Adoption a joint ordinance on interoperability between civil registry services and health facilities
UNICEF intends to support the implementation of this new ordinance, which will make a major contribution to increasing the national birth registration rate.
Although Burundi has made remarkable progress around birth registration, with a rate of 84% for children under the age of five, many Burundian children born in health facilities are not registered with the civil registry.
According to the Director General of Territorial Administration, Civic Education and Local Authorities, Mr. Nahimana Valentin, the increase in the birth registration rate in Burundi has been particularly motivated by certain measures taken by the government, such as free schooling and health care for children under 5. But he laments, "thousands of children still need support to register their births, with many disparities between regions". The reasons for this include parental neglect, ignorance of the existence of civil registry services, and long distances to civil registry offices, etc.
For the government of Burundi, the new joint ordinance on the interoperability of civil registry services and health facilities remains an opportunity to increase the national birth registration rate.
This order complements another joint ministerial order from the Ministry of the Interior and the Ministry of Public Health, which introduced a mother and child health record, with a space reserved for civil status. This enabled the child to be fully identified, making it easier to register him or her. However, the difficulty of registering all the births that took place in health facilities with the civil registry remained a reality, as most health facilities are located far from the offices of the civil registry services. This new order will remedy this situation, as health facilities will now serve as secondary birth registration centers.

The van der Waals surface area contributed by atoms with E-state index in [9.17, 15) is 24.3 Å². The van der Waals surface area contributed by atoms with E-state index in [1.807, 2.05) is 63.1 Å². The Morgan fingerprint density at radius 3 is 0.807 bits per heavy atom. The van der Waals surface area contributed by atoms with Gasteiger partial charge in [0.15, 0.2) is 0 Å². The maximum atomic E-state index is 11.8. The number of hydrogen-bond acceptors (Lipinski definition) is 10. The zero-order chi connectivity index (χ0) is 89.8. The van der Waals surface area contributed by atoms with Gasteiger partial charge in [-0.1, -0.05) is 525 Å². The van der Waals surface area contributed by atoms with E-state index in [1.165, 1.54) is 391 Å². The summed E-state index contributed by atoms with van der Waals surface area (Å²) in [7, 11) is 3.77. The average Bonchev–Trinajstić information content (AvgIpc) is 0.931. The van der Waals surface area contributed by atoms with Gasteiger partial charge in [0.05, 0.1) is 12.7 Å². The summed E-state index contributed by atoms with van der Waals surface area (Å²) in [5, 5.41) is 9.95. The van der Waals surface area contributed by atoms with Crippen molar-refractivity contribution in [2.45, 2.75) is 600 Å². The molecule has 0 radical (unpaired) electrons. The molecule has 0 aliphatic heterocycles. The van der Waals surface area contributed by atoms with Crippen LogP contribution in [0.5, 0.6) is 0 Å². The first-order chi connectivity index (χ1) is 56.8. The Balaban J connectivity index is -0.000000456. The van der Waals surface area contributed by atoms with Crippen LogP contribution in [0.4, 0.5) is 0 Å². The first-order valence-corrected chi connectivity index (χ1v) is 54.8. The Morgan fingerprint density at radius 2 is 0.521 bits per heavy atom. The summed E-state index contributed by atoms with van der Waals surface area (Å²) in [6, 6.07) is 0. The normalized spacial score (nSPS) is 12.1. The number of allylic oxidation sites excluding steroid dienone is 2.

In her opening speech at workshop dedicated to the adoption and popularization of this ordinance, the Permanent Secretary at the Ministry of the Interior, Community Development and Public Security, Ms. Calinie Mbarushimana, underlined the importance the ministry attaches to issues of civil status registration: "The ministry recognizes that issues of civil status registration are a key factor in the country's economic and social development, and directs all development efforts towards improving people's living conditions," she said.
UNICEF’s representative in Burundi, Mme France Bégin, reaffirmed UNICEF's commitment to working hand in hand with the government to implement this interoperability. "We are fully committed, both technically and financially, alongside the ministries involved," she said. UNICEF intends to support a pilot project to implement this joint order on interoperability in Kirundo province, in collaboration with the Ministry of the Interior and the Stamm Foundation.
"We appreciate the effectiveness of UNICEF's multifaceted support in strengthening the civil registration system, with a focus on child protection," adds the Permanent Secretary at the Ministry of the Interior, Community Development and Public Security, Ms Calinie Mbarushimana.
Among the measures advocated by UNICEF to protect all children, from birth, is that of issuing a birth certificate to every child from birth. In line with the MDGs, UNICEF intends to keep the promise of universal birth registration and guarantee a legal identity for every child by 2030.